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Week 3: The Return to Wat Mongkolratanaram
January 2, 2011
Back in Tampa after a 700 mile holiday severance. We’ve missed one whole week of Sunday brunch…where to go, where to go. Although the desire to continue with new venues is tempting, I’ve been craving Wat Mongkolratanaram (Thai Temple) since Thursday. The Thai people and their reversible silk robes are calling.
Due to an entire Saturday of absolutely nothing, I woke up refreshed and ready to take on brunch by the horns. I do believe this is the first Sunday I haven’t looked like a diminutive train wreck. My boyfriend however, is a walk of shame. I’ve been holding him captive since New Years Eve—which means his only option for brunch is formal attire. Fitting into my gym shorts is not an option. Hmmm…should I offer to take him home first? Nah, it’s out of the way. It’s New Years weekend and it might rain; we won’t see anyone we know.
Fail. We should have known better. Thai Temple is the Cheers of Boston—but with diversity, picnic tables, meat on a stick, babies, deep fryers (the babies are not near the deep fryers), a Buddhist Temple to pray, a river, a man missing a hand, signs written in incomprehensible Thai, a meditation garden and Grapefruits 6 for a dollar. Now that I think about it, Thai Temple and Cheers have nothing in common. The point I was trying to get at is that it’s a place “where everybody knows your name.” Not only did we see people we know, we saw people from Friday night—that were well aware Ryan had been wearing the same outfit for 72 hours.
We joined a friend (and two new friends) at a picnic table near the water. I’m not sure what sparked our conversation about races— it could have been the diverse crowd, the mentioning of adopting Chinese babies, or the fact that we had two siblings sitting at our table arguing over whether they were Indian or Chinese. I can’t honestly say we added much to the conversation because we had pounds upon pounds of glorious Thai treasures in front of us. But what did stop me mid-chew was a comment someone made: “I’m not white. I’m Polish.” I’ll just stay out of this conversation and continue chewing. It’s probably for the best.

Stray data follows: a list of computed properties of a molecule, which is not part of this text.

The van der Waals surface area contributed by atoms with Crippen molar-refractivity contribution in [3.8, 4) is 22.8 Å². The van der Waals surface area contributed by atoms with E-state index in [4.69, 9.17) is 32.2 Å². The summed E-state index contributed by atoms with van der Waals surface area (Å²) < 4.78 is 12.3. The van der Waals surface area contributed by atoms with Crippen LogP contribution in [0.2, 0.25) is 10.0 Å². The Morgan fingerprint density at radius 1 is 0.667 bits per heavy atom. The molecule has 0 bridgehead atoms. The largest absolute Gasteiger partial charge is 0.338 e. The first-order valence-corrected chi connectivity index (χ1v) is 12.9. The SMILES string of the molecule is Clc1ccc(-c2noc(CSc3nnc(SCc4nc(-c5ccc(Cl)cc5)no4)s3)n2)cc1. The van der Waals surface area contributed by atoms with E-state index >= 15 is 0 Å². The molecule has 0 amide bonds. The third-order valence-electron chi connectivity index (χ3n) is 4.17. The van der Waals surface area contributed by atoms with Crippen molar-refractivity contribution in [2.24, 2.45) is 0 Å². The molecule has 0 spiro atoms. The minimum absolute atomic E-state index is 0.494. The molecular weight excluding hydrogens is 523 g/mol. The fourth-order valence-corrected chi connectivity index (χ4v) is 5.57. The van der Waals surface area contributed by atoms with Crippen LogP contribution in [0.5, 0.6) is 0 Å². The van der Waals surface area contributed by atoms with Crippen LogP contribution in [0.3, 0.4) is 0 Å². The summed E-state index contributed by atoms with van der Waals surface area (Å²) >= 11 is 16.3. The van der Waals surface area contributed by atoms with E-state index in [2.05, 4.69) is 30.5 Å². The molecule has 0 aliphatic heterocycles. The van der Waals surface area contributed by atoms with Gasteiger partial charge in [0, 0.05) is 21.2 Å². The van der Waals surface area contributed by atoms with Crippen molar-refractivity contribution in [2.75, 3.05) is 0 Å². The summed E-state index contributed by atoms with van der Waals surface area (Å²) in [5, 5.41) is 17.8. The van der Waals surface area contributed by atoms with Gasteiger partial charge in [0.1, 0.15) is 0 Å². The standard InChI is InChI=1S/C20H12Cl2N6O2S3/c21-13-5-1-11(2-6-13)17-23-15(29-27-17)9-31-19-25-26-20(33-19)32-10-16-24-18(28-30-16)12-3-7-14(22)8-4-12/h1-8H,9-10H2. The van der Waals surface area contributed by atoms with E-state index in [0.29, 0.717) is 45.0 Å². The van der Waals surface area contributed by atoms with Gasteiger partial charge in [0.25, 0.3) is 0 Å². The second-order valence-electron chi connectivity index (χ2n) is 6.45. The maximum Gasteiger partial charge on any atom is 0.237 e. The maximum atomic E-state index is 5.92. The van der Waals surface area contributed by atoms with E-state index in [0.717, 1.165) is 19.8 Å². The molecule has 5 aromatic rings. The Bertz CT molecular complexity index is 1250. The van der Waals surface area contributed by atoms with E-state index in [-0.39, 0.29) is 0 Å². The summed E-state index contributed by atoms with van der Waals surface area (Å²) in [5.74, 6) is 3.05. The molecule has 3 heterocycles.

To be honest, Thai Temple isn’t about crazy experiences in an outrageous setting. I’d like to say that I fell in the river, or that the man with one hand sat at our table, but he didn’t. It was a beautiful Sunday filled with beautiful food. After almost a half dozen visits there, we’ve got the vendor lines down to a science. We skip the desserts, flowers, praying and plantains. We go straight for Pad Thai, Spring Rolls, Dumplings, Kabobs, Basil Chicken, Rice, and 2 Waters. We’re guaranteed a fabulous meal every single time, and that’s why we’re faithful patrons. Next week, we’ll be back to venturing unfamiliar grounds.